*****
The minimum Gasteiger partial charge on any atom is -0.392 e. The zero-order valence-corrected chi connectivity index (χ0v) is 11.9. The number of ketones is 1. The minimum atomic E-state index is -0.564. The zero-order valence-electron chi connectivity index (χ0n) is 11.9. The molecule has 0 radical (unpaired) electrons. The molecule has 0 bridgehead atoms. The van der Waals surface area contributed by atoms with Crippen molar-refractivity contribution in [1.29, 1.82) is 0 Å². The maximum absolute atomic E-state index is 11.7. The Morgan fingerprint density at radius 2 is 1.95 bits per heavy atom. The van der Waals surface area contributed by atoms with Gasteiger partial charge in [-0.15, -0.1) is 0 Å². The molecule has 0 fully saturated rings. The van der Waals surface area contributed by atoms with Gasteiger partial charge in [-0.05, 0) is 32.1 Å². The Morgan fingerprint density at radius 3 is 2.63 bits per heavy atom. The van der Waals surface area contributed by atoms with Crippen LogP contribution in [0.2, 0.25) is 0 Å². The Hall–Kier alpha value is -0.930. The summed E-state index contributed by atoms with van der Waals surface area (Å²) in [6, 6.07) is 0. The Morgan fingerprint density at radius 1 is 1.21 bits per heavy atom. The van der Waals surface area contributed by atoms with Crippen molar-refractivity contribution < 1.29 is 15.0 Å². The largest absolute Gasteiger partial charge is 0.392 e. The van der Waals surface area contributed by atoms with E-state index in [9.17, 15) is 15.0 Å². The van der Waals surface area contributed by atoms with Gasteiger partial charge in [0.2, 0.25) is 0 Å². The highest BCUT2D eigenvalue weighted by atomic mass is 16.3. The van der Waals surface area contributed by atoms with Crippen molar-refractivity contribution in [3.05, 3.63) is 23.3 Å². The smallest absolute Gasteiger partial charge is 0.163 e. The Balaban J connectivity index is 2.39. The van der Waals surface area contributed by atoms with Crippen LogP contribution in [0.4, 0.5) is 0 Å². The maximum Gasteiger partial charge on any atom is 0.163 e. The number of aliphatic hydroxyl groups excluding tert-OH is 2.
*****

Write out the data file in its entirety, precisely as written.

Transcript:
The minimum Gasteiger partial charge on any atom is -0.392 e. The zero-order valence-corrected chi connectivity index (χ0v) is 11.9. The number of ketones is 1. The minimum atomic E-state index is -0.564. The zero-order valence-electron chi connectivity index (χ0n) is 11.9. The molecule has 0 radical (unpaired) electrons. The molecule has 0 bridgehead atoms. The van der Waals surface area contributed by atoms with Crippen molar-refractivity contribution in [1.29, 1.82) is 0 Å². The maximum absolute atomic E-state index is 11.7. The Morgan fingerprint density at radius 2 is 1.95 bits per heavy atom. The van der Waals surface area contributed by atoms with Gasteiger partial charge in [-0.15, -0.1) is 0 Å². The molecule has 0 fully saturated rings. The van der Waals surface area contributed by atoms with Gasteiger partial charge in [-0.05, 0) is 32.1 Å². The Morgan fingerprint density at radius 3 is 2.63 bits per heavy atom. The van der Waals surface area contributed by atoms with Crippen LogP contribution in [0.2, 0.25) is 0 Å². The Hall–Kier alpha value is -0.930. The summed E-state index contributed by atoms with van der Waals surface area (Å²) in [6, 6.07) is 0. The Morgan fingerprint density at radius 1 is 1.21 bits per heavy atom. The van der Waals surface area contributed by atoms with Crippen molar-refractivity contribution < 1.29 is 15.0 Å². The largest absolute Gasteiger partial charge is 0.392 e. The van der Waals surface area contributed by atoms with E-state index in [9.17, 15) is 15.0 Å². The van der Waals surface area contributed by atoms with Gasteiger partial charge in [0.2, 0.25) is 0 Å². The highest BCUT2D eigenvalue weighted by atomic mass is 16.3. The van der Waals surface area contributed by atoms with Crippen molar-refractivity contribution in [3.05, 3.63) is 23.3 Å². The smallest absolute Gasteiger partial charge is 0.163 e. The Balaban J connectivity index is 2.39. The van der Waals surface area contributed by atoms with Crippen LogP contribution in [0.4, 0.5) is 0 Å². The maximum Gasteiger partial charge on any atom is 0.163 e. The number of aliphatic hydroxyl groups excluding tert-OH is 2.